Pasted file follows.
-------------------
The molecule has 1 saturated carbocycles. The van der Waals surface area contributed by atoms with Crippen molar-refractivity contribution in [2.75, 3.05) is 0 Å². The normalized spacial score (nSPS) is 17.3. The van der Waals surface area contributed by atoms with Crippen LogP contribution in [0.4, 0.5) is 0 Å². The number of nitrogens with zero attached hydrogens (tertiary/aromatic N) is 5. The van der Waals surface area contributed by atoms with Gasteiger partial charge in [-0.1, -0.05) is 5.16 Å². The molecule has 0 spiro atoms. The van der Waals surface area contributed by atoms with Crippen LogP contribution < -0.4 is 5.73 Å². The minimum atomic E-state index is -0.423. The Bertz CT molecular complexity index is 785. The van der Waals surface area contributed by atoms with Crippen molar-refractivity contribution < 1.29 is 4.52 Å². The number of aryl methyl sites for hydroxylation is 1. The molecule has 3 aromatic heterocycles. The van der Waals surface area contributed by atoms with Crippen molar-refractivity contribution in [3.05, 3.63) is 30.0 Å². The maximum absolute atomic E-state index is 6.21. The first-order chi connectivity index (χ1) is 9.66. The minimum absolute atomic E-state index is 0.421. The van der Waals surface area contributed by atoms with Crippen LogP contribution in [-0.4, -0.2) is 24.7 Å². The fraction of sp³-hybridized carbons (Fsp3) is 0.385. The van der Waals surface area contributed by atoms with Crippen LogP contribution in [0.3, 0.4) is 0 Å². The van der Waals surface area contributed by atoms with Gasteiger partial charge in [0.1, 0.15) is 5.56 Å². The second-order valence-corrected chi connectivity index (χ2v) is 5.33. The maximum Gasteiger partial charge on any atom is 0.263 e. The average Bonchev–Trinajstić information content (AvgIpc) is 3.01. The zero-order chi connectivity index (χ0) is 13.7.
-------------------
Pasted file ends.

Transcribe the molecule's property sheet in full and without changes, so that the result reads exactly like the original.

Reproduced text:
The molecule has 1 saturated carbocycles. The van der Waals surface area contributed by atoms with Crippen molar-refractivity contribution in [2.75, 3.05) is 0 Å². The normalized spacial score (nSPS) is 17.3. The van der Waals surface area contributed by atoms with Crippen LogP contribution in [0.4, 0.5) is 0 Å². The number of nitrogens with zero attached hydrogens (tertiary/aromatic N) is 5. The van der Waals surface area contributed by atoms with Gasteiger partial charge in [-0.1, -0.05) is 5.16 Å². The molecule has 0 spiro atoms. The van der Waals surface area contributed by atoms with Crippen LogP contribution < -0.4 is 5.73 Å². The minimum atomic E-state index is -0.423. The Bertz CT molecular complexity index is 785. The van der Waals surface area contributed by atoms with Crippen molar-refractivity contribution < 1.29 is 4.52 Å². The number of aryl methyl sites for hydroxylation is 1. The molecule has 3 aromatic heterocycles. The van der Waals surface area contributed by atoms with Crippen molar-refractivity contribution in [3.05, 3.63) is 30.0 Å². The maximum absolute atomic E-state index is 6.21. The first-order chi connectivity index (χ1) is 9.66. The minimum absolute atomic E-state index is 0.421. The van der Waals surface area contributed by atoms with Crippen LogP contribution in [-0.4, -0.2) is 24.7 Å². The fraction of sp³-hybridized carbons (Fsp3) is 0.385. The van der Waals surface area contributed by atoms with Crippen LogP contribution in [0.3, 0.4) is 0 Å². The van der Waals surface area contributed by atoms with Gasteiger partial charge in [0.1, 0.15) is 5.56 Å². The second-order valence-corrected chi connectivity index (χ2v) is 5.33. The maximum Gasteiger partial charge on any atom is 0.263 e. The average Bonchev–Trinajstić information content (AvgIpc) is 3.01. The zero-order chi connectivity index (χ0) is 13.7.